Aetna Ins. Co. v. Busby, 87 F. Supp. 505 (N.D. Ala. 1950)

U.S. District Court for the Northern District of Alabama - 87 F. Supp. 505 (N.D. Ala. 1950)
January 3, 1950

87 F. Supp. 505 (1950)

ÆTNA INS. CO. et al.

No. 598.

United States District Court N. D. Alabama, Jasper Division.

January 3, 1950.

*506 J. S. Mead, Birmingham, Ala., for plaintiff.

Charles E. Tweedy, Jr., Jasper, Ala., for defendant Wilburn Busby.

William B. McCollough, Birmingham, Ala., for defendant Security Mut. Fire Ins. Co. of Alabama.

LYNNE, District Judge.

On June 3, 1949, plaintiffs, both non-resident corporations, filed their petition for declaratory judgment against the defendant Wilburn Busby, a resident of Alabama, and Security Mutual Fire Insurance Company of Alabama, a corporation domiciled within the State of Alabama. Each plaintiff had insured a building and its contents, owned by the defendant Busby, against loss by fire in the amount of $2500. The defendant, Security Mutual Fire Insurance Company of Alabama, had insured the same building and contents under two several policies, each in the amount of $1,000. In the policy issued by each plaintiff there is a provision limiting the total insurance on the insured property, including the total of the policies issued by plaintiffs, to the sum of $5,000. No such provision appears in the policies issued by the defendant, Security Mutual Fire Insurance Company of Alabama, but all of the policies include the conventional "pro rata clause." On October 23, 1948, the insured property was destroyed by fire and on April 1, 1949, the defendant Busby rendered to each insurer a proof of loss in an amount in excess of $8500.

Contending that the above mentioned total insurance clause constituted a warranty which was breached by the existence of insurance in excess of $5,000 and that such breach operated to forfeit the policy issued by each plaintiff, and aggregating the amounts of their several policies to arrive at the jurisdictional amount, plaintiffs petition the court to declare a forfeiture of each policy issued by plaintiffs or to ascertain the amount of the fire loss, which they claim was grossly exaggerated by defendant Busby in his respective proofs of loss, and to ascertain the amount which each plaintiff and defendant Security Mutual Fire Insurance Company of Alabama should contribute on account of the loss actually sustained by the insured.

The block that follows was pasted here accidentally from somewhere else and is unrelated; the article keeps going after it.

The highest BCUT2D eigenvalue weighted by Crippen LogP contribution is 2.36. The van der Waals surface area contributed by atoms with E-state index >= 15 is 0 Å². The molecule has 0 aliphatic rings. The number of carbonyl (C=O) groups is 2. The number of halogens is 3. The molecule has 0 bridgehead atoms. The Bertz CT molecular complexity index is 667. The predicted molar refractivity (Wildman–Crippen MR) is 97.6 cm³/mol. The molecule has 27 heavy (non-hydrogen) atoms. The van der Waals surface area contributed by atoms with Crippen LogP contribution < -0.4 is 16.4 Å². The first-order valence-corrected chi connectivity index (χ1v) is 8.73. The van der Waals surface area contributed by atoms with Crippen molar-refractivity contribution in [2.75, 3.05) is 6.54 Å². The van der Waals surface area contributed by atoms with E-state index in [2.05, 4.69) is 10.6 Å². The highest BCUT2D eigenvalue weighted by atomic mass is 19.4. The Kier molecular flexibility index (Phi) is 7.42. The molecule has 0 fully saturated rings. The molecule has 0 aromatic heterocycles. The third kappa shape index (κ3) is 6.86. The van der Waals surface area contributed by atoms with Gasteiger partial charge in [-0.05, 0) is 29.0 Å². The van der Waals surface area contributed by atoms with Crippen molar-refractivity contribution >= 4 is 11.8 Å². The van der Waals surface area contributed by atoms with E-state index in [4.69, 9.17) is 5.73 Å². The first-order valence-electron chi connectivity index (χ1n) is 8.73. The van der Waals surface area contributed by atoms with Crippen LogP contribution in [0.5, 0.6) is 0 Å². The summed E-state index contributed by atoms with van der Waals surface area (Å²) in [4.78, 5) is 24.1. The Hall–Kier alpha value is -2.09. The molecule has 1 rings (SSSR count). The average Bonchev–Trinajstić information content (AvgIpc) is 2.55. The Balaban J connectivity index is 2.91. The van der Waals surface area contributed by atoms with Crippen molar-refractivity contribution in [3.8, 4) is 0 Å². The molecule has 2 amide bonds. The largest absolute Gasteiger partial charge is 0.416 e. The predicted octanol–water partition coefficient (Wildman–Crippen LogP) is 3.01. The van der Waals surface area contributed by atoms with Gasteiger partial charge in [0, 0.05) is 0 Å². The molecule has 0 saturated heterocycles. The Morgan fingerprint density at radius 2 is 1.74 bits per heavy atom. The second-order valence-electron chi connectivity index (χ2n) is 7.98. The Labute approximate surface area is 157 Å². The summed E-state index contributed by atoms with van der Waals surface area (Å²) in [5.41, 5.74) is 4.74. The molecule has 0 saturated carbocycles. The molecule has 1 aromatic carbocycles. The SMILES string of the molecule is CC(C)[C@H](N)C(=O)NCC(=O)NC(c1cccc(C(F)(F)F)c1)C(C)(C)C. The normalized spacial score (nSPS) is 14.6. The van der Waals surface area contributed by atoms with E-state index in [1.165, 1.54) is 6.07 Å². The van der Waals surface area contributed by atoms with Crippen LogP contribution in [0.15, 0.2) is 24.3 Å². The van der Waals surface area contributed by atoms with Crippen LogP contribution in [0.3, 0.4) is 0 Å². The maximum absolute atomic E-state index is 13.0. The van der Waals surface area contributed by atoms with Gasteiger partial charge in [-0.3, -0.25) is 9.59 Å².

On July 12, 1949, defendant Security Mutual Fire Insurance Company of Alabama filed its answer disclosing a community of interest between it and the plaintiffs in the subject matter of the litigation and joining in the plaintiffs' prayer for declaration and relief. On June 30, 1949, defendant Wilburn Busby moved to dismiss the action, to which motion nineteen separate grounds were assigned. On December 22, 1949, this cause was set down for hearing on defendant's motion to dismiss and in the course of arguments of counsel it was brought to the attention of the court that defendant Busby had instituted separate suit in the Circuit Court of Walker County, Alabama, in the county of his residence, against each plaintiff and against the defendant Security Mutual Fire Insurance Company of Alabama to recover on each of the above mentioned policies of insurance.

It became at once apparent that a realignment of the parties according to their sides in the dispute would oust the jurisdiction of the court; the determination of plaintiffs that Security Mutual Fire Insurance Company of Alabama should be a defendant ignored the reality that the litigious dispute was between the insured on the one side and all three insurers on the other.[1] Because defendant Security *507 Mutual Fire Insurance Company of Alabama became a plaintiff in the process of realignment and because there was lack of diversity of citizenship between such Alabama corporation and the defendant Busby, the defendant's motion to dismiss the action was sustained, but the original plaintiffs were permitted forthwith to amend their complaint, if they should be so advised, so that the jurisdiction of the court might be preserved. Thereafter, on December 23, 1949, the original plaintiffs were permitted to amend their complaint to strike Security Mutual Fire Insurance Company of Alabama as a party to this action. It is my opinion that such permission was granted properly under the prevailing weight of authority to the effect that where a suit is not maintainable in a Federal Court because one of plaintiffs is a citizen of the same State as the defendant, such jurisdictional defect may be removed by dismissal of the action as to such plaintiff, unless he is an indispensable party to the litigation.[2] My conclusion was that defendant, Security Mutual Fire Insurance Company of Alabama, was not an indispensable party but merely a proper party.[3] Hence the allowance of the amendment.

Thereafter, the defendant Busby renewed his motion to dismiss, insisting vigorously that this court, in the exercise of its discretion, should stay its hand and refuse to entertain the amended action.

First. It is logical and proper to inquire into the jurisdiction of the court as it is invoked by the amended complaint. While the face amount of the policy issued by each plaintiff is only $2500, it is my opinion that the two policies may be aggregated for jurisdictional purposes because of the obvious community of interest existing between the two plaintiffs.[4]

Second. This court is cognizant of jurisdiction conferred upon it by the Federal Declaratory Judgment Act, T. 28 U.S. C.A. §§ 2201 and 2202, and is aware that it is under no compulsion to exercise that jurisdiction, but that defendant's motion to dismiss the bill is addressed to the discretion of the court.[5] No useful purpose would be served by attempting an analysis of the vast array of learned opinions which have considered the District Court's discretion in such cases. However, since I am constrained to grant defendant's motion to dismiss the action, I deem it appropriate to enumerate the factors which I consider relevant to the exercise of my discretion: